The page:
This one-hander starring and co-created by Zahra Newman begins with a prologue featuring a cute-but-creepy bear mascot and a conversation the actor may or may not have had with an Uber driver about where each of them was from. He hailed from Broken Hill, which Newman observed was struggling with an ongoing problem of lead poisoning due to mining.

Wake in FrightMalthouse Theatre’s Wake in Fright. Photo © Pia Johnson

Broken Hill, the outback town where the 1971 film adaptation of Kenneth Cook’s novel, Wake in Fright, was shot. It’s a story full of Aussie archetypes and contradictions, which were indirectly touched on in that uncomfortable conversation between Newman and the driver. Post-prologue, she grapples with them mightily, asking what it means to be Australian. What it means to be a ‘good bloke’, and whether we are as hospitable to strangers as we might like to think.

Written and directed by Declan Greene, this new adaptation of Wake in Fright makes a few telling changes to the tale, most notably the ultimate fate of main protagonist, John Grant. Essentially it’s the same, however: this young teacher stops in the remote, rough-and-ready mining town of Bundanyabba, where he is sucked into its black hole of alcohol, gambling, sex, violence and all-round toxic masculinity.

Wake in Fright, Zahra NewmanZahra Newman in Malthouse Theatre’s Wake in Fright. Photo © Zahra Newman

From John to the local copper and the alcoholic doctor, Newman plays a series of male characters (and, briefly, one marginalised young woman) in a loose conversational style. She wears practical black clothing, on a black stage that is bare but for the brief appearance of an old suitcase. Newman conjures character predominantly through her voice: different, well executed accents, and mood and manner that ranges from aggressive friendliness to drunken despair.

This focus on the voice is heightened by the microphone she uses throughout. It’s increasingly important for the disarming vocal distortions that become more frequent and confusing as John descends further into a days-long alcohol-fuelled nightmare.

Sound is indeed crucial, and at times intentionally overwhelming in this production. Nicholas James Brown’s soundscape is like a manifestation of Bundanyabba’s malevolent energy, but in a contemporary, urban way that this Wake in Fright’s audience can relate to: driving electronic beats convey the dangerous excitement of the two-up game, for example, and harsh, discordant noise help make John’s final, feverish breakdown a visceral experience for the audience.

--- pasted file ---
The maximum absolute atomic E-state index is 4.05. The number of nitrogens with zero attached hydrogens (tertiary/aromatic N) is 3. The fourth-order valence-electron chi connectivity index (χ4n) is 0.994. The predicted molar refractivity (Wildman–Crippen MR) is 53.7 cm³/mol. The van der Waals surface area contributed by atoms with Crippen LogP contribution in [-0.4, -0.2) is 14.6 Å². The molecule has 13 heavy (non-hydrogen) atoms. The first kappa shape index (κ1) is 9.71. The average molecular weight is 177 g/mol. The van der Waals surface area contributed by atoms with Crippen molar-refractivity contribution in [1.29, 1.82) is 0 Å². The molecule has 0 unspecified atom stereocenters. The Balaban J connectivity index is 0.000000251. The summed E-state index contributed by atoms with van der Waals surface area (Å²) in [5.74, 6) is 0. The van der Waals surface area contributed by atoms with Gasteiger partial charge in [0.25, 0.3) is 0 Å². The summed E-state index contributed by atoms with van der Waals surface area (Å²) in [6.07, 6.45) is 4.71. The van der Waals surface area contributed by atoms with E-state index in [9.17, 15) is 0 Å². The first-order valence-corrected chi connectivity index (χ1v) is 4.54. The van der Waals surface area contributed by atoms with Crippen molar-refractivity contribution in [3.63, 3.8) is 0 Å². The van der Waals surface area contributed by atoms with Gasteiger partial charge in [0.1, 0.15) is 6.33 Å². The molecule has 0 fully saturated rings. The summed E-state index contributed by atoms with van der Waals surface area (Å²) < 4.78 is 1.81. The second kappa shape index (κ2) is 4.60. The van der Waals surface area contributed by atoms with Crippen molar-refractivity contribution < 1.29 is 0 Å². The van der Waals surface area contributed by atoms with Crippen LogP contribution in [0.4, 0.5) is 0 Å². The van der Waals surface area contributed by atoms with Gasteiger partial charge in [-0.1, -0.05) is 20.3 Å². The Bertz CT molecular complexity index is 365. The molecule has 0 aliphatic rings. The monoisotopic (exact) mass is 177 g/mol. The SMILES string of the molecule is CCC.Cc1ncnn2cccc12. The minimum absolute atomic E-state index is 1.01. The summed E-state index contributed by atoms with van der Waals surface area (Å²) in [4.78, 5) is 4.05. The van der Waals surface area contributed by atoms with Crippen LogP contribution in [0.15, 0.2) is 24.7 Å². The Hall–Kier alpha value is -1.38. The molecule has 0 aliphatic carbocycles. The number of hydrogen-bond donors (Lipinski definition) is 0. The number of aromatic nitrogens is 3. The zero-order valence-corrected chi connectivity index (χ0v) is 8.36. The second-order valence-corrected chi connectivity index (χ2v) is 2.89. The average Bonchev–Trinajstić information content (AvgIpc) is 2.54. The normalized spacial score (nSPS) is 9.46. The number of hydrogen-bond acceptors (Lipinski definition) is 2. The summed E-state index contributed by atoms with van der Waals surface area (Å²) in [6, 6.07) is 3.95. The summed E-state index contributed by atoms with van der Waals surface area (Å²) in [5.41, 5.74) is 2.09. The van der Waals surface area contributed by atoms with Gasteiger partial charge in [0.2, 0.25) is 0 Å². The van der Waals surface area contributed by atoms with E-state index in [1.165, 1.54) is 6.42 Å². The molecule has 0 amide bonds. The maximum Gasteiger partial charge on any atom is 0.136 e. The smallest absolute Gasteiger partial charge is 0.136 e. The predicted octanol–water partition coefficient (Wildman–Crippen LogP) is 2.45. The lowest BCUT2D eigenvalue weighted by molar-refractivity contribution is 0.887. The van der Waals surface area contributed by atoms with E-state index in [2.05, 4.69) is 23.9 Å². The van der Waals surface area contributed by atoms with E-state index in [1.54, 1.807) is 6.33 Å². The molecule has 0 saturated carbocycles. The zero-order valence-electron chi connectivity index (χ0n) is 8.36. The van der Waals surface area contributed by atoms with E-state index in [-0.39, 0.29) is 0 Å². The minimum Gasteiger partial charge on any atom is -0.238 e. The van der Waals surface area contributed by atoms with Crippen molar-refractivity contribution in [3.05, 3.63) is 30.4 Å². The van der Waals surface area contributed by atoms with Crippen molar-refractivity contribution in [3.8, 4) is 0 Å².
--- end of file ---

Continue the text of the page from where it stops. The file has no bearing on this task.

Zahra Newman, Wake in FrightZahra Newman in Malthouse Theatre’s Wake in Fright. Photo © Zahra Newman

Verity Hampson’s lighting, together with occasional animated projections by Misha Grace (Brown’s collaborator in their multimedia Friendships project), also convey emotional energy in striking, sometimes confronting ways. During the two-up game, lurid projections, and a roulette wheel of bright lights flashing on and off around Newman, combine with Brown’s music to make this scene a highlight. Brightly coloured powder, then water, also briefly fall from above late in proceedings, rounding out an audio-visual concept that leaps over any need for a set to create a sense of place or mood.

Having one woman on a bare inner-city Melbourne stage conjure Wake in Fright’s masculine self-destruction in the outback is an audacious idea. By focusing on the power of the voice, sound, light and darkness to provoke the audience’s subconscious, Newman and Greene make it work, leaving plenty of questions, doubts and fears dangling in the play’s final, pitch-black moment.


Wake in Fright is at the Beckett Theatre, Melbourne, until July 14

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